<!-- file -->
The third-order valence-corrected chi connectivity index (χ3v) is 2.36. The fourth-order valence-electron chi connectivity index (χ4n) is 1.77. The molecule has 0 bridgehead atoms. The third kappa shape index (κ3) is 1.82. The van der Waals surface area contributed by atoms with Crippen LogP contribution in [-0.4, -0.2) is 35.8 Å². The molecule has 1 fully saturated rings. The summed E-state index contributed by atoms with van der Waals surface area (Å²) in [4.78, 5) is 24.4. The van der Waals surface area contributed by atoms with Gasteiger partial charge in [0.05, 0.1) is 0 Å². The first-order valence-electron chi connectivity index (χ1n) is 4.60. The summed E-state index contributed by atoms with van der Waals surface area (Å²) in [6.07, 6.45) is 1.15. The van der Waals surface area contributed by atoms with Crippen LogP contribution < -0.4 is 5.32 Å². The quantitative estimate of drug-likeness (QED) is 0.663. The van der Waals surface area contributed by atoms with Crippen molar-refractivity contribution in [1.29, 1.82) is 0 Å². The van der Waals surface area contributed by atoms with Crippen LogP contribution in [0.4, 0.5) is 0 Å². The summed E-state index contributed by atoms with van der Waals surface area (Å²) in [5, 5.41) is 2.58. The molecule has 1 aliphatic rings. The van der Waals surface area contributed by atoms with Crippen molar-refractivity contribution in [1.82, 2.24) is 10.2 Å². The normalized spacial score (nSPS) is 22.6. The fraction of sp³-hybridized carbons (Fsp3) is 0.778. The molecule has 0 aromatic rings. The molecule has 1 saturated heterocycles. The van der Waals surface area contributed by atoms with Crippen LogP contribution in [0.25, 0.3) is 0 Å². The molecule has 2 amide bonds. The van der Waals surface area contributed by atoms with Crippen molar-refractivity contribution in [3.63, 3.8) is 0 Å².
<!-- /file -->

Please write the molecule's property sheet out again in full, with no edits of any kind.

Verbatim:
The third-order valence-corrected chi connectivity index (χ3v) is 2.36. The fourth-order valence-electron chi connectivity index (χ4n) is 1.77. The molecule has 0 bridgehead atoms. The third kappa shape index (κ3) is 1.82. The van der Waals surface area contributed by atoms with Crippen LogP contribution in [-0.4, -0.2) is 35.8 Å². The molecule has 1 fully saturated rings. The summed E-state index contributed by atoms with van der Waals surface area (Å²) in [4.78, 5) is 24.4. The van der Waals surface area contributed by atoms with Gasteiger partial charge in [0.05, 0.1) is 0 Å². The first-order valence-electron chi connectivity index (χ1n) is 4.60. The summed E-state index contributed by atoms with van der Waals surface area (Å²) in [6.07, 6.45) is 1.15. The van der Waals surface area contributed by atoms with Crippen LogP contribution < -0.4 is 5.32 Å². The quantitative estimate of drug-likeness (QED) is 0.663. The van der Waals surface area contributed by atoms with Crippen molar-refractivity contribution in [1.29, 1.82) is 0 Å². The van der Waals surface area contributed by atoms with Crippen LogP contribution in [0.4, 0.5) is 0 Å². The summed E-state index contributed by atoms with van der Waals surface area (Å²) in [5, 5.41) is 2.58. The molecule has 1 aliphatic rings. The van der Waals surface area contributed by atoms with Crippen molar-refractivity contribution in [1.82, 2.24) is 10.2 Å². The normalized spacial score (nSPS) is 22.6. The fraction of sp³-hybridized carbons (Fsp3) is 0.778. The molecule has 0 aromatic rings. The molecule has 1 saturated heterocycles. The van der Waals surface area contributed by atoms with Crippen LogP contribution in [0.25, 0.3) is 0 Å². The molecule has 2 amide bonds. The van der Waals surface area contributed by atoms with Crippen molar-refractivity contribution in [3.63, 3.8) is 0 Å².